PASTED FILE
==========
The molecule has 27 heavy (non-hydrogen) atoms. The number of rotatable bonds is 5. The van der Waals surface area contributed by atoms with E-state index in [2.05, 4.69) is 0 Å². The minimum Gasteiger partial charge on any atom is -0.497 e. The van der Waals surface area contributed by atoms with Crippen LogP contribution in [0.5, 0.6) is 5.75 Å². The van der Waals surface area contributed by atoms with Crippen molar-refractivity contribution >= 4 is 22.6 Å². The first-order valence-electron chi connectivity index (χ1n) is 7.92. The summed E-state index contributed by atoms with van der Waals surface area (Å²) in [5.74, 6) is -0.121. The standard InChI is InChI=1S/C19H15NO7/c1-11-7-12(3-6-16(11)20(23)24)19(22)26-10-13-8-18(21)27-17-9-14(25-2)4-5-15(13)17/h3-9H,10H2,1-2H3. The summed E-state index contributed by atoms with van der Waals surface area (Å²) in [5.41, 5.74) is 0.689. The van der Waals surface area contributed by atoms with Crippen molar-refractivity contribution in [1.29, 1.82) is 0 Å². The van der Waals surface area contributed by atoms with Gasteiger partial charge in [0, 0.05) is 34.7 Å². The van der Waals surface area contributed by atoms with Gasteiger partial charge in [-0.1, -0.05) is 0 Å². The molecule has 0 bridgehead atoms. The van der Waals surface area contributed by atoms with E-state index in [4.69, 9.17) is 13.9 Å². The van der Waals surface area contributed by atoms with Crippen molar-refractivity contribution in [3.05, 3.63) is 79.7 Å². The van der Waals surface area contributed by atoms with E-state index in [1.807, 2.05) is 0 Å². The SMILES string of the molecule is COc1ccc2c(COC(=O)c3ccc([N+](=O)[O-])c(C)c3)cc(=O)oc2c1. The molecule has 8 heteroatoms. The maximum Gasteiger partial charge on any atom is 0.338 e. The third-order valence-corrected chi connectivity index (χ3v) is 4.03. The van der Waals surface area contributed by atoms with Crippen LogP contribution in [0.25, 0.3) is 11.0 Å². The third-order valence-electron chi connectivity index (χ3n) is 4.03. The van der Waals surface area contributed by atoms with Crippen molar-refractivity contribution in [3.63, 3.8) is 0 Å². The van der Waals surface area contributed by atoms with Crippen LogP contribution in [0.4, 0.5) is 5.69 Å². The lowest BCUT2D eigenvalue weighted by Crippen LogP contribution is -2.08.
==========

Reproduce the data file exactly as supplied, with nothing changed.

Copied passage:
The molecule has 27 heavy (non-hydrogen) atoms. The number of rotatable bonds is 5. The van der Waals surface area contributed by atoms with E-state index in [2.05, 4.69) is 0 Å². The minimum Gasteiger partial charge on any atom is -0.497 e. The van der Waals surface area contributed by atoms with Crippen LogP contribution in [0.5, 0.6) is 5.75 Å². The van der Waals surface area contributed by atoms with Crippen molar-refractivity contribution >= 4 is 22.6 Å². The first-order valence-electron chi connectivity index (χ1n) is 7.92. The summed E-state index contributed by atoms with van der Waals surface area (Å²) in [5.74, 6) is -0.121. The standard InChI is InChI=1S/C19H15NO7/c1-11-7-12(3-6-16(11)20(23)24)19(22)26-10-13-8-18(21)27-17-9-14(25-2)4-5-15(13)17/h3-9H,10H2,1-2H3. The summed E-state index contributed by atoms with van der Waals surface area (Å²) in [5.41, 5.74) is 0.689. The van der Waals surface area contributed by atoms with Crippen molar-refractivity contribution in [1.29, 1.82) is 0 Å². The van der Waals surface area contributed by atoms with Gasteiger partial charge in [0, 0.05) is 34.7 Å². The van der Waals surface area contributed by atoms with Gasteiger partial charge in [-0.1, -0.05) is 0 Å². The molecule has 0 bridgehead atoms. The van der Waals surface area contributed by atoms with E-state index in [4.69, 9.17) is 13.9 Å². The van der Waals surface area contributed by atoms with Crippen molar-refractivity contribution in [3.05, 3.63) is 79.7 Å². The van der Waals surface area contributed by atoms with E-state index in [1.807, 2.05) is 0 Å². The SMILES string of the molecule is COc1ccc2c(COC(=O)c3ccc([N+](=O)[O-])c(C)c3)cc(=O)oc2c1. The molecule has 8 heteroatoms. The maximum Gasteiger partial charge on any atom is 0.338 e. The third-order valence-corrected chi connectivity index (χ3v) is 4.03. The van der Waals surface area contributed by atoms with Crippen LogP contribution in [0.25, 0.3) is 11.0 Å². The third-order valence-electron chi connectivity index (χ3n) is 4.03. The van der Waals surface area contributed by atoms with Crippen molar-refractivity contribution in [3.63, 3.8) is 0 Å². The van der Waals surface area contributed by atoms with Crippen LogP contribution in [0.4, 0.5) is 5.69 Å². The lowest BCUT2D eigenvalue weighted by Crippen LogP contribution is -2.08.